Stronger ringgit a boon to healthcare sector

This article first appeared in The Edge Financial Daily, on January 15, 2018.
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KUALA LUMPUR: Private healthcare players are expected to benefit from a stronger ringgit this year, which will help stabilise operating costs, while demand for private healthcare services should remain robust, with hospitals anticipated to experience a steady increase in inpatient admissions.

As such, earnings growth of the only two public listed private healthcare players in Malaysia — KPJ Healthcare Bhd and IHH Healthcare Bhd — is expected to remain resilient, said analysts.

In the most recent financial performance update of the third quarter ended Sept 30, 2017, both KPJ and IHH recorded total inpatient admission growth across most geographical segments, with KPJ posting a 3% year-on-year (y-o-y) growth, and IHH up 6.8%, said MIDF Research analyst Noor Athila Mohd Razali.

“This is considered satisfactory growth for both companies, given the cost pressures they have been facing recently,” Noor Athila told The Edge Financial Daily over the phone.

Going forward, she said the research house expects IHH’s and KPJ’s revenue and earnings growth to be mainly driven by organic growth from existing hospitals, as well as hospitals that were newly reopened in 2015 and 2016. Contributions from these new hospitals will also help offset high operating expenditures associated with them.

“We understand from the management that KPJ Perlis, which was slated to be completed in December 2017, is now waiting for clearance from the ministry of health. It will be ready for operation this month. As for the rest of its expansion plan, the hospitals that are expected to be opened after KPJ Perlis in the financial year 2018 (FY18)-FY19 would be KPJ Bandar Dato’ Onn in Johor, KPJ Kuching, KPJ Miri and expansion of KPJ Sabah,” said MIDF Research in a note dated Jan 2.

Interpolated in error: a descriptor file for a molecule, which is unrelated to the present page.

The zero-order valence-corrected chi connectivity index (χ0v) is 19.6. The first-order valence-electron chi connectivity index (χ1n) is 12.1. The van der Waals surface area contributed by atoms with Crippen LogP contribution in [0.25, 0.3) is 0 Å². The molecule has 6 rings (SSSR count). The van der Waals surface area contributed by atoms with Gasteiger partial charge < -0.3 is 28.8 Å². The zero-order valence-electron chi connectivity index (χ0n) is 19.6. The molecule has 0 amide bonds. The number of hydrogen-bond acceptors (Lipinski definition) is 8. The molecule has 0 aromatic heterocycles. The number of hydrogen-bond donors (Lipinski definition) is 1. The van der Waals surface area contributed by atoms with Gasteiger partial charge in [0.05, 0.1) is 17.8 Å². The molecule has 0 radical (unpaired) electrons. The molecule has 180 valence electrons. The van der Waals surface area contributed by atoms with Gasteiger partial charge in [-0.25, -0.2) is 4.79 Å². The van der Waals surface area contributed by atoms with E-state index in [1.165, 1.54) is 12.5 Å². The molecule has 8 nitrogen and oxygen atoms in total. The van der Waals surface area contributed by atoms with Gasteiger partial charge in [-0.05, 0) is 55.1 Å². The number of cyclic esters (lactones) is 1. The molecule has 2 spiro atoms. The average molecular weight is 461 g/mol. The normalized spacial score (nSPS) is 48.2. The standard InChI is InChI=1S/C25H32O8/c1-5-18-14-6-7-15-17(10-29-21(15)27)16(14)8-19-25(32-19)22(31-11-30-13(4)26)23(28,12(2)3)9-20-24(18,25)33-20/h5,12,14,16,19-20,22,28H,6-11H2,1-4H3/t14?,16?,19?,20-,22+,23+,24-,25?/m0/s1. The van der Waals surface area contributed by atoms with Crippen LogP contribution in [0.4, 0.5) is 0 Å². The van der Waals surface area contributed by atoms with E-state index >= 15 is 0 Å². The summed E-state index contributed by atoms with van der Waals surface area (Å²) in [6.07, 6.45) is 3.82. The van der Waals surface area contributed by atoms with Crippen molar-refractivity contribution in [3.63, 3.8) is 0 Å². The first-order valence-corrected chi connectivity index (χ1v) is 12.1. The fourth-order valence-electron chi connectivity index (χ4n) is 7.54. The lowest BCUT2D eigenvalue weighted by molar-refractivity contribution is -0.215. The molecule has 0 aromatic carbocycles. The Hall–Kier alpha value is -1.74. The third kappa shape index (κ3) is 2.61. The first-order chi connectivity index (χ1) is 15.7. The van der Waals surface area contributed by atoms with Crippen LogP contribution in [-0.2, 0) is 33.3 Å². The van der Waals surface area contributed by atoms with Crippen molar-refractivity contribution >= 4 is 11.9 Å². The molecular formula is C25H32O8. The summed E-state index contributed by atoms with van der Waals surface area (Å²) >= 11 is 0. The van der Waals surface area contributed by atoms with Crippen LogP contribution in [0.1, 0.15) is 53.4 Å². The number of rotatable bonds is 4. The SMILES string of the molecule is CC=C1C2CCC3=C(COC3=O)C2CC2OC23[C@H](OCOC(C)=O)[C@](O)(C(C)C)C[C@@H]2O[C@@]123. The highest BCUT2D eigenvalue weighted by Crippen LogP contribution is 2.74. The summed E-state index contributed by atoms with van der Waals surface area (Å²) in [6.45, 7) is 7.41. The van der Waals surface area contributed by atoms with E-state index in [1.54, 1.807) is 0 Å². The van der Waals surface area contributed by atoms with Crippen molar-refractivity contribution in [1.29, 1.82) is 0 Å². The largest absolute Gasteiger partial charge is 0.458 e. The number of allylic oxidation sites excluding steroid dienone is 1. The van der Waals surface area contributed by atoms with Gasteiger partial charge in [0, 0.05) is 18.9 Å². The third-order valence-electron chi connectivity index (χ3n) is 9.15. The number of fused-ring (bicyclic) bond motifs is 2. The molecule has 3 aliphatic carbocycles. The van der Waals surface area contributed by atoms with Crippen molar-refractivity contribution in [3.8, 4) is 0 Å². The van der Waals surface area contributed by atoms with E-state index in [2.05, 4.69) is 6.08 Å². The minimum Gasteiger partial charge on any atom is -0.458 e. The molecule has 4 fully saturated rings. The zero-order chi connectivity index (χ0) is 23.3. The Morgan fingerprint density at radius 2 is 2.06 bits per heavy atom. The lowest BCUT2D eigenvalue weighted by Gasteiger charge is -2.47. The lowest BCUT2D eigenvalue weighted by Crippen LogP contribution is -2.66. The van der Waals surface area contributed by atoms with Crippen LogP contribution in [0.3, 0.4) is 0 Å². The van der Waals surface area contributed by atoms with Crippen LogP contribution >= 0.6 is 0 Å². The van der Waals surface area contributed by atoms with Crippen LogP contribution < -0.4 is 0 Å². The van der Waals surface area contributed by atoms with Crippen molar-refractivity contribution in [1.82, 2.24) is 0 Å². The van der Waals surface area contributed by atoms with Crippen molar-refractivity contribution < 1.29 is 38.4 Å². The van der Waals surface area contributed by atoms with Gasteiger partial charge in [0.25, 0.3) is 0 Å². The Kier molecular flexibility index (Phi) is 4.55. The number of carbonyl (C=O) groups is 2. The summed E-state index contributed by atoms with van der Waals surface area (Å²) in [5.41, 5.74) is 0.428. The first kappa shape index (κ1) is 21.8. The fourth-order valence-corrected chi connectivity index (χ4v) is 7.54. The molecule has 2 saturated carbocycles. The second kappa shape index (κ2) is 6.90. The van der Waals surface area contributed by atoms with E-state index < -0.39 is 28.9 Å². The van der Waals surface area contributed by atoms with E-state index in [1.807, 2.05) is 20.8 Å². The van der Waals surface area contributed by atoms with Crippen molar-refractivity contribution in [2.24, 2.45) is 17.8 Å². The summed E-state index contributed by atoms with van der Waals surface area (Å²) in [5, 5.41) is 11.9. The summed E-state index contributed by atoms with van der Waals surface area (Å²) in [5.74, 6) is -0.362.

Similarly for IHH, growth drivers in the next five years will come from new hospital openings and expansions, especially under its Parkway Pantai Ltd unit, which will see expansion projects in Pantai Hospital Ayer Keroh, Pantai Hospital Klang and Kuala Lumpur over the next two years, Kenanga Research said in a Jan 5 note.

In China, it said IHH’s new greenfield projects include Gleneagles Chengdu (completion end 2018), Gleneagles Nanjing and Gleneagles Shanghai (completion end 2019). In Turkey, it noted Acibadem is now expanding its Acibadem Maslak hospital (target completion 2018), as well as embarking on new greenfield projects in Acibadem Altunizade (target completion mid-2017), Acibadem Atasehir (target completion 2018) and Acibadem Kartal (target completion 2019).

The strengthening ringgit is also a boon. “For the past few quarters, the operating costs for healthcare providers have shot up due to the higher US dollar against the ringgit, which has left healthcare operators with higher cost for medical consumables. Therefore, with the improving ringgit, we opine this will help stabilise an otherwise increasing cost of operations for healthcare providers,” said MIDF Research.

Nevertheless, challenges persist, said Noor Athila, including rising competition, in particular from non-listed private operators who have been increasing their presence around communities.